Is that true? The Supreme Court will soon decide—and not a minute too soon, because its gerrymandering jurisprudence is a bit of a mess. In 1986, a badly splintered court found that partisan redistricting could run afoul of the Constitution, but failed to articulate when it might cross a legal line. Then, in 2004, a fractured court held that political gerrymandering is probably unconstitutional—but might not be resolvable in federal court. There was no majority opinion in either case, leaving the lower courts without clear guidance in gerrymandering disputes.

In 2015, however, Ginsburg seized upon a tangential case, Arizona State Legislature v. Arizona Independent Redistricting Commission (AIRC), to strike a surreptitious jurisprudential blow against political gerrymanders. AIRC did not involve a direct challenge to partisan redistricting. Rather, it was a challenge to an Arizona law, passed via ballot initiative, that stripped the legislature of its redistricting duties and delegated them to a non-partisan commission. In a 5–4 decision authored by Ginsburg, the court concluded that independent redistricting was a constitutionally permissible exercise of the people’s “legislative power.”

But Ginsburg did not stop there. In several remarkable passages, Ginsburg cast aspersions on partisan gerrymandering itself. The justice began her opinion by stating flatly that “partisan gerrymanders are incompatible with democratic principles.” She described political redistricting as a “problem” that “subordinate[s] adherents of one political party and entrench[es] a rival party in power.” And she pointed out that this practice contravenes “the core principle of republican government”—that “the voters should choose their representatives, not the other way around.”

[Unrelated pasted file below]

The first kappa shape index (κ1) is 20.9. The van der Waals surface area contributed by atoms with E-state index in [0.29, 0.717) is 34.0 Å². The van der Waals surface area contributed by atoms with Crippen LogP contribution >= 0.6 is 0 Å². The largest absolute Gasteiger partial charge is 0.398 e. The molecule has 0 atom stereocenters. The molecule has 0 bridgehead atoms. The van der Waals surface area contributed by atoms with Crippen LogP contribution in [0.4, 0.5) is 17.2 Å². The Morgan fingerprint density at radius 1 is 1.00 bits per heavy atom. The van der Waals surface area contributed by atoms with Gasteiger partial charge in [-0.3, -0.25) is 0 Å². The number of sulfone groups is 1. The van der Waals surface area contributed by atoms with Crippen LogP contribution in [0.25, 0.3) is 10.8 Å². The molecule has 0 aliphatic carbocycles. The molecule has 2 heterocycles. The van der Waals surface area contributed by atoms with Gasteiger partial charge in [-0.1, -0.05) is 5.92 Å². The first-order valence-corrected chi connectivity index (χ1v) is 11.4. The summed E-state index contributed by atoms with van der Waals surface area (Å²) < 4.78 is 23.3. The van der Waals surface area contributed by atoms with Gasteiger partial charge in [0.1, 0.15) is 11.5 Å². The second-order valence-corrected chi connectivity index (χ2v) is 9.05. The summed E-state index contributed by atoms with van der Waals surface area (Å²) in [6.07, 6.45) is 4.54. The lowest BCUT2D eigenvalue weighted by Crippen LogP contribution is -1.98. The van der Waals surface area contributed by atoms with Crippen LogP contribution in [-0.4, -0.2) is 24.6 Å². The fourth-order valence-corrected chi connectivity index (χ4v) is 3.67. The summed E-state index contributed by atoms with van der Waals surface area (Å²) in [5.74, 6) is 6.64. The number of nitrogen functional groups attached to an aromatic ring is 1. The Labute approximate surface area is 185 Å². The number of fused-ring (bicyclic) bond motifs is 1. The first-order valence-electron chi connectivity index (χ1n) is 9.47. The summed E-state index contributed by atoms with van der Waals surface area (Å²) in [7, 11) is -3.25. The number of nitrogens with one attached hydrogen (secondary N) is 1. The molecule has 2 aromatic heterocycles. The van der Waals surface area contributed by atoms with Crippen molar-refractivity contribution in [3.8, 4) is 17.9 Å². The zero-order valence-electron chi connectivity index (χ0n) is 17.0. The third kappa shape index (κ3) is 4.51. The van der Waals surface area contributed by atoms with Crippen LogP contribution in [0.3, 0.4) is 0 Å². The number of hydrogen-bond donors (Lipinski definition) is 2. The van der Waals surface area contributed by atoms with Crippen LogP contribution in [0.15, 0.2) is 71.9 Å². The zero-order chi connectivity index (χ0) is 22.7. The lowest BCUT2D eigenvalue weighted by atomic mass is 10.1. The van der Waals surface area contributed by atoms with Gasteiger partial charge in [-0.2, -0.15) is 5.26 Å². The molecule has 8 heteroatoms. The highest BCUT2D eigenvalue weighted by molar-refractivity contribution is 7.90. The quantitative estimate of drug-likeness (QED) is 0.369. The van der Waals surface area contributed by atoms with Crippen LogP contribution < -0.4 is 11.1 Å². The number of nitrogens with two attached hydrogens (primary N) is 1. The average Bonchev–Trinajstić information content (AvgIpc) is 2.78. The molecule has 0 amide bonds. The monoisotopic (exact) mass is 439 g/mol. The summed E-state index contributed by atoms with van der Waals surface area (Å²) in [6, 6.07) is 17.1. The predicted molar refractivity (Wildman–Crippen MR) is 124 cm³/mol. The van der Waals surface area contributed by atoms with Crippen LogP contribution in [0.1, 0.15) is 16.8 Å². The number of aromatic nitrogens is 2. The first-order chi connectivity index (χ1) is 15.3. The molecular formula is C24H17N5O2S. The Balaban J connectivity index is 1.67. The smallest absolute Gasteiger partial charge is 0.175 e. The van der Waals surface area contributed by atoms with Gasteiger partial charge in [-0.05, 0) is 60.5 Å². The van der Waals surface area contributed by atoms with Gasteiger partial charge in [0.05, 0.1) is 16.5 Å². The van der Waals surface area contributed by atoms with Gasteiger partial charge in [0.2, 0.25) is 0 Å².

Justice Anthony Kennedy expressed somewhat similar sentiments in a 2004 concurring opinion. But AIRC marked the first time that a majority opinion with precedential value would explicitly denigrate partisan gerrymandering as an undemocratic abomination. Writing in dissent, Chief Justice John Roberts dismissed the court’s barbs as “naked appeals to public policy.” But Ginsburg was not simply leaning on her own policy preferences. She was planting the seeds of a coherent jurisprudence that lower courts could use to strike down political gerrymanders.